In the entertainment world, where keeping audience attention is critical, the truth of an actual conflict is secondary to keeping the audience in their seats.

In the political world, I think manufactured conflict is a bit more problematic. At this point in time, I can't shake the feeling that the media is manufacturing conflict - and thus narrative - where none actually exists and I can see only two possible motives, one self-serving, one that could be considered journalistic over-reach.

I'm primarily (pun intended) focused on the democratic party right now. I'm a lifelong democrat, so they occupy most of my focus, both positive and negative. If you look at today's primary standings, Clinton has 1231 delegates and Sanders has 576. Since we liberals are the ones to tout our belief in science and math, can we focus for a second on the fact that this numerical disparity would be considered a commanding lead in any other race? It is nearly a statistical impossibility that Sanders can win the nomination yet the media still portrays this as a neck and neck race. Why?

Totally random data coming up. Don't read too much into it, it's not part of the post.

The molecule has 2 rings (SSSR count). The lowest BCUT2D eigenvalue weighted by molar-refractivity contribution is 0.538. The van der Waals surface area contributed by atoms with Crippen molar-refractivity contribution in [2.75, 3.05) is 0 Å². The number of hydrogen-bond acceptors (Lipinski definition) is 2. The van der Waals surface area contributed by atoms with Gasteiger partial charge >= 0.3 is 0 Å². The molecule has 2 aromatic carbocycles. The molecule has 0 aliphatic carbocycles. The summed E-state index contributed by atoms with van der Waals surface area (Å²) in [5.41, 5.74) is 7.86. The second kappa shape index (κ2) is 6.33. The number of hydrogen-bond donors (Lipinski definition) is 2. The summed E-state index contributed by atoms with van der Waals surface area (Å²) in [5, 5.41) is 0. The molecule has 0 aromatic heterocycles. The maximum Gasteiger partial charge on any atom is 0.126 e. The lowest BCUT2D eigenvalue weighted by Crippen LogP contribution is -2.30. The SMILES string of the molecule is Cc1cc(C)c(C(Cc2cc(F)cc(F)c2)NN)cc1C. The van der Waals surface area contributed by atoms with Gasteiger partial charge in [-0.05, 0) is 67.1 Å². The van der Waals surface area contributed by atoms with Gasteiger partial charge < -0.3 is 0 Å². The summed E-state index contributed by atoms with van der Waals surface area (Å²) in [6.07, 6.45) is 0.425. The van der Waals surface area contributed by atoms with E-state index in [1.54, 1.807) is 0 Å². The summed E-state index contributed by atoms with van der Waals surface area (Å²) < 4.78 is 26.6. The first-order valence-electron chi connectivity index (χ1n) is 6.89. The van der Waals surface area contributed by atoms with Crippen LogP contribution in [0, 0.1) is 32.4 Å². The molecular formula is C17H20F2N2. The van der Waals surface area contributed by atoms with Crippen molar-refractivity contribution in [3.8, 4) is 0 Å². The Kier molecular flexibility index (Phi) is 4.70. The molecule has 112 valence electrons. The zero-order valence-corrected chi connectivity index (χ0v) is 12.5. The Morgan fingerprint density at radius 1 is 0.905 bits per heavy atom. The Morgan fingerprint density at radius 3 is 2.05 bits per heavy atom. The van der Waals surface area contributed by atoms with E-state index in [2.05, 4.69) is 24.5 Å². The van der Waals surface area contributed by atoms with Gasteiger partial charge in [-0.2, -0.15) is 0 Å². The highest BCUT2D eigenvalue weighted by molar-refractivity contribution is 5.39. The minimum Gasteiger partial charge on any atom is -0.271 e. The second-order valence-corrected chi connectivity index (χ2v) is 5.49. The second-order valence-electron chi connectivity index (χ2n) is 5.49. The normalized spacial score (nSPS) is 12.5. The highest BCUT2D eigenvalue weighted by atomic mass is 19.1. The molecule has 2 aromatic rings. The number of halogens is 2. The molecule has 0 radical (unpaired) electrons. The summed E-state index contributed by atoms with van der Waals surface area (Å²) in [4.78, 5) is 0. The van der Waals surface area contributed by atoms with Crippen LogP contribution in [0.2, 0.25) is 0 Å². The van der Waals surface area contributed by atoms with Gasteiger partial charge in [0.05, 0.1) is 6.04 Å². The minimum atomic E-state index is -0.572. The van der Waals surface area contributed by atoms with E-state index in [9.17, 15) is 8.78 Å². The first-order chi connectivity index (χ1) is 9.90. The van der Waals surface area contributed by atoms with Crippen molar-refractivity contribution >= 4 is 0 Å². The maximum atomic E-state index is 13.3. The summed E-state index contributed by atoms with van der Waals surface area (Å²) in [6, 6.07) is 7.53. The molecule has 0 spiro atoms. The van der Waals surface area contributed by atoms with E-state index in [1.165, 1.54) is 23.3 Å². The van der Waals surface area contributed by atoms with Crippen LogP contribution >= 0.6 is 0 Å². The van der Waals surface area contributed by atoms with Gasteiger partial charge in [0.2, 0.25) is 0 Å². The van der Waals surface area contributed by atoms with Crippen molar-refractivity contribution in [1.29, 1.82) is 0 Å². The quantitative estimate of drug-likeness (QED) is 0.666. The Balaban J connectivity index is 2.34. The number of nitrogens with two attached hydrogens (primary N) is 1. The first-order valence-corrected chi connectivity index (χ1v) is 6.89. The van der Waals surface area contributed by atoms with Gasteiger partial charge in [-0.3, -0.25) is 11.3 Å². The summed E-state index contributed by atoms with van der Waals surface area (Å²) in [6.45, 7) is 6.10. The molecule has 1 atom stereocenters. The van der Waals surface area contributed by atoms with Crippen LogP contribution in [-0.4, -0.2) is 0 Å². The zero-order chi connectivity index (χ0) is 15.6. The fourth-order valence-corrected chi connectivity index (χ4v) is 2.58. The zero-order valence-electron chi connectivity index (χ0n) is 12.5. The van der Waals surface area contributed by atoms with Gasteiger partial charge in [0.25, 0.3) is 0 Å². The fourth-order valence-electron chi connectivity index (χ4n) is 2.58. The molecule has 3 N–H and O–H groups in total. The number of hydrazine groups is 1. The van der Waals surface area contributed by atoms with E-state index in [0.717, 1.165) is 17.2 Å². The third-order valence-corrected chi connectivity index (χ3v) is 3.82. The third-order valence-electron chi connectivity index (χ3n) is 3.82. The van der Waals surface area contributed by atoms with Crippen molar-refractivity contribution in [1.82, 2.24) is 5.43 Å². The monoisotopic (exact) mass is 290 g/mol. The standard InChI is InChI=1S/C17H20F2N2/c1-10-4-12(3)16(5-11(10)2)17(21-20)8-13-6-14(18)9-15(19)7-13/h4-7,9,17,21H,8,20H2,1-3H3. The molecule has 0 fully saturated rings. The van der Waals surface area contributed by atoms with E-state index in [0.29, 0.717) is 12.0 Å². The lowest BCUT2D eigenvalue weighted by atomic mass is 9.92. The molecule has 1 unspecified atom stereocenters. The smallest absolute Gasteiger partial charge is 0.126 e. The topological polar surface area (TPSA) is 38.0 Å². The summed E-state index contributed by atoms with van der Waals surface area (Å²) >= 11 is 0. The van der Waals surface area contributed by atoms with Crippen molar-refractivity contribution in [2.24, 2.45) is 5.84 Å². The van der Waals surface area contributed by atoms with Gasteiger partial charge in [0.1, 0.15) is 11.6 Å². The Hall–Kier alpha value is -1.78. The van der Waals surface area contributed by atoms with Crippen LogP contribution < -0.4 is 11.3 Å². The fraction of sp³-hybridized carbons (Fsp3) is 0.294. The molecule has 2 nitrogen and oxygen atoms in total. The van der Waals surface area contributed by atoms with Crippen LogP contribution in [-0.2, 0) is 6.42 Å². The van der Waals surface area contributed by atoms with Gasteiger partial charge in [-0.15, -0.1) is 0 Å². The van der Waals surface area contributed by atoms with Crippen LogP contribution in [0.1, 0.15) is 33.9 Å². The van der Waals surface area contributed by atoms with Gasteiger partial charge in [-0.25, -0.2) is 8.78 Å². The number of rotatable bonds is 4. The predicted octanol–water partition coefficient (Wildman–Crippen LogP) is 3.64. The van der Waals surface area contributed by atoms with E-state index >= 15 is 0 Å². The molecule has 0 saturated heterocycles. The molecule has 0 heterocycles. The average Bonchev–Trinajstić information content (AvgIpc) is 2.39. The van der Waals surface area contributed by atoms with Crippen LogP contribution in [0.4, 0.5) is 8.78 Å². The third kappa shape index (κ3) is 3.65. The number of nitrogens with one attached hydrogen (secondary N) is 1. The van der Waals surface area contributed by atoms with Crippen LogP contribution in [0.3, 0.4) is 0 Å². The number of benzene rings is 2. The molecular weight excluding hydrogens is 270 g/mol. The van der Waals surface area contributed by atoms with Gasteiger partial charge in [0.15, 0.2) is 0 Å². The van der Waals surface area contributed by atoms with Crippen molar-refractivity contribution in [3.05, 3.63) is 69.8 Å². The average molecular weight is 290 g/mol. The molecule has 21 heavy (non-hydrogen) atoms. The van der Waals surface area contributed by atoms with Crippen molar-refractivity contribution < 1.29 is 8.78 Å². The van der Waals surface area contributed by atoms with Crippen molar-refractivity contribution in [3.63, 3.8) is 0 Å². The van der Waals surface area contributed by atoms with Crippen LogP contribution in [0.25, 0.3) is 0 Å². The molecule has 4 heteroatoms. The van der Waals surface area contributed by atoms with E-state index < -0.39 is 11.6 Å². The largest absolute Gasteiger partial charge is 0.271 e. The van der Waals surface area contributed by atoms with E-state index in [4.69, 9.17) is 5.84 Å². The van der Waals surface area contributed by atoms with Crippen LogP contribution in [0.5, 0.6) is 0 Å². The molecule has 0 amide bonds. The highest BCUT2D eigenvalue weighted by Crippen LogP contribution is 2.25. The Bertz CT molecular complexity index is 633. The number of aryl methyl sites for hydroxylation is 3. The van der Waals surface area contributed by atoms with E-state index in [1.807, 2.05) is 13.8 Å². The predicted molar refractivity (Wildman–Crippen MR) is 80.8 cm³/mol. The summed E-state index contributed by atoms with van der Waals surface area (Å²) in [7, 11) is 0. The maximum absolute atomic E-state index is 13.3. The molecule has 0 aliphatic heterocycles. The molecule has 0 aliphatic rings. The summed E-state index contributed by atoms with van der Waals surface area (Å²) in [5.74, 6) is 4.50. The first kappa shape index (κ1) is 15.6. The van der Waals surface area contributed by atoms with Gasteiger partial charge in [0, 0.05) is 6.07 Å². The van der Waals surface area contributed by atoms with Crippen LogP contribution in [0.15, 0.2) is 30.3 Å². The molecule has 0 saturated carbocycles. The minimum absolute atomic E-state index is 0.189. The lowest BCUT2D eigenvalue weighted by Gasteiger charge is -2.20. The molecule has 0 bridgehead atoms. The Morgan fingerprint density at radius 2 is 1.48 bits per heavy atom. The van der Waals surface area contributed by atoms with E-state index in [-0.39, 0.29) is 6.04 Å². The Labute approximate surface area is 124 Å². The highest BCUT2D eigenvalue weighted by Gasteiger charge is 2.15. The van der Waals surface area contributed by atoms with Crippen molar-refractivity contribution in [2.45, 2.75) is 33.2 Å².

By manufacturing a conflict, the media has the narrative that is Clinton v. Sanders. That narrative is what keeps people tuning in. If the democratic story is over until the general campaign begins, all those democrats may turn their channels from the news outlets until that point in time. Those revenue dollars then go somewhere other than the news channels. So, that's the self-serving motive that I pointed out. The news media needs to generate viewers and one way to do it is report things in such a way to keep their narrative running.